Pennsylvania Department of Agriculture Deputy Secretary Cheryl Cook spreads the message about the importance of agriculture to Pennsylvania’s economy and to rural communities.
Cook was the featured speaker at Kutztown Rotary Club’s recent 81st Annual Farmers’ Night, an event that celebrated the contributions of the agricultural community.
Agriculture as a business is facing some challenging times, she said.
“There is a lot of risk associated with agriculture in everything from the weather to international trade and marketing opportunities. We have farmers who are struggling with retaliatory measures being taken with response to steel tariffs and aluminum tariffs. We have farmers particularly in dairy experiencing now for four or five years in a row of really lousy market prices,” said Cook during an interview with Berks-Mont Newspapers.
“What we’re seeing really applies to more than just farms. Agriculture businesses in general are concerned about family succession planning,” said Cook. “Everything from feed dealers to seed dealers to equipment dealers, these are all family run businesses. Everywhere we look everybody’s looking for the next generation … so succession planning is something we see across the board and we’re working on that.”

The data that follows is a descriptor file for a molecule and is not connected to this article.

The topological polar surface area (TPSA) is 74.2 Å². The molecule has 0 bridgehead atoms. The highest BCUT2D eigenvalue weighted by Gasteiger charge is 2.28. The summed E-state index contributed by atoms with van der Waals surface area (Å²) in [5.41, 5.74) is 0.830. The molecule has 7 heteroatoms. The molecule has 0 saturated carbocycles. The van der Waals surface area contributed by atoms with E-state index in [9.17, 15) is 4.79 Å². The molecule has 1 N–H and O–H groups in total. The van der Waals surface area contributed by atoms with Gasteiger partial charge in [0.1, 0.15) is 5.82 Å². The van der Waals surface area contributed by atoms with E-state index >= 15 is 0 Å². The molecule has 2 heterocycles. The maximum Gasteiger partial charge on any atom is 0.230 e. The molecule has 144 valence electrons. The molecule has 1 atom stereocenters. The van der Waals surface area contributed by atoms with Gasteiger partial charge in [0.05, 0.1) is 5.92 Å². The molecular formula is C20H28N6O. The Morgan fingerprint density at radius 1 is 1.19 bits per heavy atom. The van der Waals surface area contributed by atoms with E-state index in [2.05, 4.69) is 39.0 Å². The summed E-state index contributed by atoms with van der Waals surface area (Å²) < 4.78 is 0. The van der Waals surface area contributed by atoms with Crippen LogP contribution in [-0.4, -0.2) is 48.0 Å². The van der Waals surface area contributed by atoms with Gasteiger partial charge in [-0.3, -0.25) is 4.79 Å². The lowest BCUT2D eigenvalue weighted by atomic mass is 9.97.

Cook said the Pa Department of Ag is also trying to improve the regulatory environment at the state level so that it is easier for small businesses to operate, including farms but looking at all agriculture related businesses.
She also hopes to share a message of hope.
“We’ve been through some challenging times in agriculture between the lousy weather we had last year and the lousy market prices in dairy and some other commodities but there’s still a lot of things to be excited and optimistic about so I try to bring optimism with me everywhere I go, too. We have some really great examples of creativity.”
For example, the new Pennsylvania Pursue Your Scoops Ice Cream Trail created by visitPa and the Pa Department of Agriculture offered a farm to scoop experience at 12 regional farm creameries this past year.
“It just went gang busters. We’re going to start going state-wide with that program this year,” said Cook.
This was Cook’s first time coming to Farmers’ Night and she was happy to attend.